transitions will bound the ending of the data valid period. These transitions will allow the host controller to identify the beginning and
ending of the valid data eye. Once the data eye has been characterized the optimal data capture point can be chosen. See
Section 9.6.12, SPI DDR Data Learning Registers on page 60 for more details.
In QPI mode (CR2V[6]=1) the DDR Quad I/O instructions are sent 4 bits per SCK rising edge. The remainder of the command
protocol is identical to the DDR Quad I/O commands.
Figure 11.39 DDR Quad I/O Read Initial Access
CS#
SCK
IO0
7
6
5
A-3
8 4 0 4 0
7 6 5 4 3 2 1 0 4 0 4 0
IO1
A-2
9 5 1 5 1
7 6 5 4 3 2 1 0 5 1 5 1
IO2
A-1
10 6 2 6 2
7 6 5 4 3 2 1 0 6 2 6 2
IO3
A
11 7 3 7 3
7 6 5 4 3 2 1 0 7 3 7 3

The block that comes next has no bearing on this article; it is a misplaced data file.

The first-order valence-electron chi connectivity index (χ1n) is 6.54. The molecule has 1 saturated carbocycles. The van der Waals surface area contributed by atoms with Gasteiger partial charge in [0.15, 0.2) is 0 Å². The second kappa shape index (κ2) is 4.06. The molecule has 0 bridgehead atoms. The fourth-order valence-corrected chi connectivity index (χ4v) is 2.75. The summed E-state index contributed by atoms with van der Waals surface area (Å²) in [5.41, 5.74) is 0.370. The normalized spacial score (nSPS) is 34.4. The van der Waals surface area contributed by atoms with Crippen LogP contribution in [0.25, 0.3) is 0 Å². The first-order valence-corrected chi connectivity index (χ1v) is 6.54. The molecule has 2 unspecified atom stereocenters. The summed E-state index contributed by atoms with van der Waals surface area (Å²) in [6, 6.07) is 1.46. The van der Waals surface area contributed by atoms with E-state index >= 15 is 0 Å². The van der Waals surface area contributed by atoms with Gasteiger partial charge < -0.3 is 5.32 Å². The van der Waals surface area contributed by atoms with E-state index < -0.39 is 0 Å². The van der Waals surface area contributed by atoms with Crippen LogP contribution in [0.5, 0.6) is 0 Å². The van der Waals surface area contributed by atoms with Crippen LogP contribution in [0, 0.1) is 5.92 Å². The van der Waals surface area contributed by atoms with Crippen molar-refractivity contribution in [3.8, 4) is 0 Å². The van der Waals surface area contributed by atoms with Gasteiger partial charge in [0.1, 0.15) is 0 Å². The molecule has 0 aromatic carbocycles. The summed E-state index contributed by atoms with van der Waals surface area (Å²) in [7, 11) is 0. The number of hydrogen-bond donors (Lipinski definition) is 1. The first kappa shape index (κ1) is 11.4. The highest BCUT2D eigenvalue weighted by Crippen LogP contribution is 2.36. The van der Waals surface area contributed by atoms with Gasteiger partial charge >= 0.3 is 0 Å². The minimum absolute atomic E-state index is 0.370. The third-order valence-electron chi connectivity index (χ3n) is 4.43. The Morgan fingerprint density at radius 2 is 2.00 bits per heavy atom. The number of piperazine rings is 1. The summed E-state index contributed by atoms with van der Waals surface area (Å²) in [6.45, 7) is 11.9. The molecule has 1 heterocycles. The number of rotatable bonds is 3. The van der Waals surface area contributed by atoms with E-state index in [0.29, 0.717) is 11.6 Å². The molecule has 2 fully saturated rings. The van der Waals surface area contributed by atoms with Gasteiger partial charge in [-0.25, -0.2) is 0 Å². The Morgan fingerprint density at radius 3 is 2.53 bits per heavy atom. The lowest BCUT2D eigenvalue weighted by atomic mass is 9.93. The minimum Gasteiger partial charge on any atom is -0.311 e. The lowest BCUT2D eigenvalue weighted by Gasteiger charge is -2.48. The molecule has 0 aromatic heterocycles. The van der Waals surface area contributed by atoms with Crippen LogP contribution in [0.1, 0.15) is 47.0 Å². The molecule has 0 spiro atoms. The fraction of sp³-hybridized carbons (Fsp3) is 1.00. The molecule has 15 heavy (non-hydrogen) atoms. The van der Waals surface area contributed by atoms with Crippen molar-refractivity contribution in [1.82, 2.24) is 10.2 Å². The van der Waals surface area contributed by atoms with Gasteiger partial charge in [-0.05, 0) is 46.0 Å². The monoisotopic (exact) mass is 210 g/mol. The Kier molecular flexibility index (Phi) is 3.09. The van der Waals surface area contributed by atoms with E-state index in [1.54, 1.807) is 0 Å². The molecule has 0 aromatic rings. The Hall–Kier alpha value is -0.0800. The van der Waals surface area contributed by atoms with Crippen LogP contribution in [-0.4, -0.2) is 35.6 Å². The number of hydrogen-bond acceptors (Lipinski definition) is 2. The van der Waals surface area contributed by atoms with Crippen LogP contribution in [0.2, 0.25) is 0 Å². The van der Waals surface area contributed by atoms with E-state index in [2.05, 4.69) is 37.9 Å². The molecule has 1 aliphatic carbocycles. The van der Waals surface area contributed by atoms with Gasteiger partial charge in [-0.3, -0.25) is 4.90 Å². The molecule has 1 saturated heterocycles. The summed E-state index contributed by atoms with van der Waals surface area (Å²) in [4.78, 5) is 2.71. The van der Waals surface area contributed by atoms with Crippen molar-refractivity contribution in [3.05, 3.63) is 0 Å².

Phase
4
3
2
1
0
Instruction
Address
Mode
Dummy
DLP
D1
D2
\Note
1. A = MSB of address = 23 for CR2V[7]=0, or 31 for CR2V[7]=1 or command EEh
2. Example DLP of 34h (or 00110100)
Figure 11.40 DDR Quad I/O Read Initial Access QPI Mode
CS#
SCLK
IO0
4
0
A-3
8
4
0
4
0
7
6
5
4
3
2
1
0
4
0
4
0
IO1
5
1
A-2
9
5
1
5
1
7
6
5
4
3
2
1
0
5
1
5
1
IO2
6
2
A-1
10 6
2
6
2
7
6
5
4
3
2
1
0
6
2
6
2
IO3
7
3
A
11 7
3
7
3
7
6
5
4
3
2
1
0
7
3
7
3
Phase
Instruct.
Address
Mode
Dummy
DLP
D1
D2
Note:
1. A = MSB of address = 23 for CR2V[7]=0, or 31 for CR2V[7]=1 or command EEh
2. Example DLP of 34h (or 00110100)
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Figure 11.41 Continuous DDR Quad I/O Read Subsequent Access
CS#
SCK
IO0
A-3
8
4
0
4
0
7
6
5
4
3
2
1
0
4
0
4
0
1
IO1
A-2
9
5
1
5
1
7
6
5
4
3
2
1
0
5
1